Monday, February 15, 2016

ECB Action: The Jedi Tricks Still in Store

So ECB is almost "pre-committed" on some action in the March meeting with all the talks going on. If you are not convinced, remember how Mr. Draghi went out of turn in the last press meeting in January, to remind everyone that the decision to "consider" action in March was an "unanimous".
Since then the stock markets sold off a lot, break-even inflation went downhill (although Euro are inflation was not that much disappointing) and BoJ announced negative interest rate policy, first time in its (rather long) history of monetary stimulus.
But in spite of all these actions and promises from central banks, the response to monetary stimulus is already waning. The equity markets unwound the second round of monetary stimulus from BoJ in months, and the latest round in days in fact. And even with such a strong promise for action from ECB and relatively dovish Fed, you would have made money if you shorted euro rates vs. USD.
The question is what else the central banks are left with. Well, I think it is too early to say they are out of options.
Firstly we still have quantitative easing. It may have some limited effect on markets already under pressure from such measures, like Japan or Euro area, but in places like the US or the UK it is still very much potent. [EDIT] Even in case of the others, QE can still be very impactful, at least on the markets, in case the underlying assets are extended to other asset classes - like bank stocks!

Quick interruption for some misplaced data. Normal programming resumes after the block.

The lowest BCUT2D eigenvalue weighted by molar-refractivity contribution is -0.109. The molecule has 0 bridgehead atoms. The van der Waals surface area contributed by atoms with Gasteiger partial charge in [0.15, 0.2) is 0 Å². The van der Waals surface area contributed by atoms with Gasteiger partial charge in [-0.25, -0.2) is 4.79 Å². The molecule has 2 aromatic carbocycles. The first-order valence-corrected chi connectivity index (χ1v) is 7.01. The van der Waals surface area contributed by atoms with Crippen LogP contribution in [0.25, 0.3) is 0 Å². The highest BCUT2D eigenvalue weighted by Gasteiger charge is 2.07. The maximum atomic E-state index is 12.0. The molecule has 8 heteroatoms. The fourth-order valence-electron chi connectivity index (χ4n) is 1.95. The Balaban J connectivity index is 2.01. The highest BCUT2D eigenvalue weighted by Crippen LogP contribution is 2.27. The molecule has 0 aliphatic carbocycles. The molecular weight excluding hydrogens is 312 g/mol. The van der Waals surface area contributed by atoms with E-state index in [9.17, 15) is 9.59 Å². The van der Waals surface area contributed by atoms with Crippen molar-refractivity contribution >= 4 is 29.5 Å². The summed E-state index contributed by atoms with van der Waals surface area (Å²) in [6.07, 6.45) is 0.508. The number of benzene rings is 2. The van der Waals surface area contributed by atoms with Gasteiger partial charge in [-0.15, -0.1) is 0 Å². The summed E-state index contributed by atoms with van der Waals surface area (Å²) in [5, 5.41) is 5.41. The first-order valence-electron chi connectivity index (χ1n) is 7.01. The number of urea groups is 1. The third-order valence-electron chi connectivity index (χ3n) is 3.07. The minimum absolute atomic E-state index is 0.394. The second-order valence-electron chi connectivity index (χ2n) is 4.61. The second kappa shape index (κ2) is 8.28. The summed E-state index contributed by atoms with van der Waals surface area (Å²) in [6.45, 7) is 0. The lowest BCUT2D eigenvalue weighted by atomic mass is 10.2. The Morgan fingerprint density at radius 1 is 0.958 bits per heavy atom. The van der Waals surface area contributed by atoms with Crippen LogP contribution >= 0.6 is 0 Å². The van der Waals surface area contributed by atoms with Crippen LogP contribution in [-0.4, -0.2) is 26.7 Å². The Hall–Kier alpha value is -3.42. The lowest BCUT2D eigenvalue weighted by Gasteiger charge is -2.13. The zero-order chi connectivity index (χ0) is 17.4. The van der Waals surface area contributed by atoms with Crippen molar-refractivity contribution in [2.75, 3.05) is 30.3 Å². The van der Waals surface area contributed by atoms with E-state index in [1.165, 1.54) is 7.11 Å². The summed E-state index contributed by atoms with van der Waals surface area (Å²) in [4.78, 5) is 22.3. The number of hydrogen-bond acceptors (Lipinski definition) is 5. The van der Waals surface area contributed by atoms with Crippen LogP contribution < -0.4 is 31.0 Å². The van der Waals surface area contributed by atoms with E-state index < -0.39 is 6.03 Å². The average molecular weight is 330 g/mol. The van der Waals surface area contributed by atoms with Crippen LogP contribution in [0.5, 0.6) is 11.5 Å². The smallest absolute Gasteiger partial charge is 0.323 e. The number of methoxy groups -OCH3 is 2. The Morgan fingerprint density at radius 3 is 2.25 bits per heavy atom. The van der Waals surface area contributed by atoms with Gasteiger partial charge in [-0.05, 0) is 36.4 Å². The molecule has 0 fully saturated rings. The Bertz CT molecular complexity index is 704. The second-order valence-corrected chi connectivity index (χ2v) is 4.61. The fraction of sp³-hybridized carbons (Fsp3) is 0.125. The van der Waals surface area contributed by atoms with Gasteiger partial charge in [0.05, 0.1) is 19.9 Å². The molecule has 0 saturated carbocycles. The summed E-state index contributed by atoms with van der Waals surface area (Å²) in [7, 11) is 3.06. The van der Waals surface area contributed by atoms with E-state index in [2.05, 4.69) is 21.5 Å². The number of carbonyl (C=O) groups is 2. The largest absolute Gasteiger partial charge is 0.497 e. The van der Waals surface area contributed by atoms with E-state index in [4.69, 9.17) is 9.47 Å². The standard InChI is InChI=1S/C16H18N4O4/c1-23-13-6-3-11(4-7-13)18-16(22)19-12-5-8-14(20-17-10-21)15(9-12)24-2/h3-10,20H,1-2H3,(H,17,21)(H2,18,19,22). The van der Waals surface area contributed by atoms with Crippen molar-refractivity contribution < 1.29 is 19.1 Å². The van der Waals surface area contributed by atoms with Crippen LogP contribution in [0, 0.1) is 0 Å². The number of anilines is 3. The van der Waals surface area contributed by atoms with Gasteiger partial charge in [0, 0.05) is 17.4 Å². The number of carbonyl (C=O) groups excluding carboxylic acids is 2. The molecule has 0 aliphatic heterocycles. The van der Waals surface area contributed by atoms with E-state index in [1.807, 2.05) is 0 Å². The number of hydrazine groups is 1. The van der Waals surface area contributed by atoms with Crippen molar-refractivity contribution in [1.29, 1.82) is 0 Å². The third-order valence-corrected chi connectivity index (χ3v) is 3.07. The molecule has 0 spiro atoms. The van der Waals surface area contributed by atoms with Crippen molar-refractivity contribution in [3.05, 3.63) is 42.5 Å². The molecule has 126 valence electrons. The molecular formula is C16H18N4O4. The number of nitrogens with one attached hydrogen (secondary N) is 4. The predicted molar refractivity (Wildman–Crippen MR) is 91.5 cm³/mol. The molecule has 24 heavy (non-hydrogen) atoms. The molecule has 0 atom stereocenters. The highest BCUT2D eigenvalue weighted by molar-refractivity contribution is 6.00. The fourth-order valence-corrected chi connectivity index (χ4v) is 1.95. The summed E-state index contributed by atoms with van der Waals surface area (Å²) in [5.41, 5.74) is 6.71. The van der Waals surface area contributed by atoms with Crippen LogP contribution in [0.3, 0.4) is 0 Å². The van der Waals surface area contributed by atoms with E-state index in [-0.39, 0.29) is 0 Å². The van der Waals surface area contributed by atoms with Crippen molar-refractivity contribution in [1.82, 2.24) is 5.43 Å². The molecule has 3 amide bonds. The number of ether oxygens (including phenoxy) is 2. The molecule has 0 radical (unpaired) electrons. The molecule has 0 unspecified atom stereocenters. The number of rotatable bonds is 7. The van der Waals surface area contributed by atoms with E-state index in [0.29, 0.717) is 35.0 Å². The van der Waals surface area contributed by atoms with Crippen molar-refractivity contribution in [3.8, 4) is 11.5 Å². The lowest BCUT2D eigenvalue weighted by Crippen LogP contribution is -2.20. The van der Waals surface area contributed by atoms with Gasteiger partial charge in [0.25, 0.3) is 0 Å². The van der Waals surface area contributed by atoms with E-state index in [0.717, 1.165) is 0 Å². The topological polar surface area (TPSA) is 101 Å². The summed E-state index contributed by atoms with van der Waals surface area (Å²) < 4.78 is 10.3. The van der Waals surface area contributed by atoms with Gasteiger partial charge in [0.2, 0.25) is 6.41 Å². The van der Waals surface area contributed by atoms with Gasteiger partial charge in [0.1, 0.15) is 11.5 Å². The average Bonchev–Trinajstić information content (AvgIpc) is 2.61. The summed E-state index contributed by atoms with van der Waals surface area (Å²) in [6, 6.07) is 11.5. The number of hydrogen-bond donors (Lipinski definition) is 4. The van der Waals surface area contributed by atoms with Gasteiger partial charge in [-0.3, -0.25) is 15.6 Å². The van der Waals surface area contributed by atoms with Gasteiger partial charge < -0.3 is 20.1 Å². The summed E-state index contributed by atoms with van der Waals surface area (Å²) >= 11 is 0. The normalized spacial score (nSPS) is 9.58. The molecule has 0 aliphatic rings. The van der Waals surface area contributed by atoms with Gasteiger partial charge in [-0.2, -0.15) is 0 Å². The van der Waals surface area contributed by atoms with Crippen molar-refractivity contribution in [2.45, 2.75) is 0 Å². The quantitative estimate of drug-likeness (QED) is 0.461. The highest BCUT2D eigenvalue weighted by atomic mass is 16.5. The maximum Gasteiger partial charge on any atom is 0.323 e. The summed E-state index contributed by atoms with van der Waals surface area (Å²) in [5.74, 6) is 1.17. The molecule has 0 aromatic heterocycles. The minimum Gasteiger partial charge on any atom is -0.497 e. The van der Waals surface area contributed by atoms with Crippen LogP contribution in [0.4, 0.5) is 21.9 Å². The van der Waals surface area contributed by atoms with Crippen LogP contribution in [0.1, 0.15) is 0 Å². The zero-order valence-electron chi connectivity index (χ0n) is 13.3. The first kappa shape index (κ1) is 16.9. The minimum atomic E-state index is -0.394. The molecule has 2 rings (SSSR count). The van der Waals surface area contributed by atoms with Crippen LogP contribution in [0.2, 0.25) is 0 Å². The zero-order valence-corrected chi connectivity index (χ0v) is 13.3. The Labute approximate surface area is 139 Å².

Then the negative interest rates. This is the one I like the least. Firstly it is NOT very clear what it exactly does for the "general level of rates" in the economy. If everyone is super-rational and able to free his or her mind from this weird concept of having to pay to park cash, life can goes on as usual. But that is a lot to ask. Firstly the banks cannot pass on negative interest rates to customers effectively. This harm the banking sector profit in a big way, as we have seen in the large re-rating of banks across markets recently. Plus if your economy is dependent on banking sector lending (as opposed to direct capital market access) this can be a dangerous move. Facing negative interest rates, banks have incentives to either improve bottom line by cutting costs, or reduce lending business altogether - focusing on either best of their clients and/ or riskiest names. This is not bad for big corporates. This is not bad either for riskiest customers. But this is bad for the ones sitting in the middle, which is the vast majority of the small and medium sized business. Besides, negative interest rates are politically unpalatable, especially in election years.
Then we have the yet un-tested weapon: the ultimate Jedi mind-trick - enhancing the inflation target. The trouble is there is no fast mover yet. And it is hard to be experimental with this unless one is forced to. A bad move can displace the inflation credibility that most central banks fought hard to achieve.
I think how the central bankers will react will depend on the nature of problem they are reacting to. A minor risk-off or continued commodities sell-offs will most probably elicit a (now) conventional reaction of QE or increasing NIM. But a only a real full blown crisis will bring in the inflation retargeting (along with host of other measures presumably).
And given the specifics of the various institutions and home politics, I would bet in such a full blown crisis - the governor of the Bank of England is the most likely candidate to take the first step. And ECB will likely be the last.
Wave the hand and say inflation should be 4%, and leave the rest to the Midi-chlorians.
So if you are an investors from EU area looking for a tail risk protection, a relatively cheap hedge is paying 5s30s in GBP vs. the Euro are. And most likely this will be Brexit proof. If indeed we have such an outcome, probably a selling of the long end of curve by non-UK investors will lead to a steepening of the GBP curve.
The spread has tightened recently but still near recent lows.

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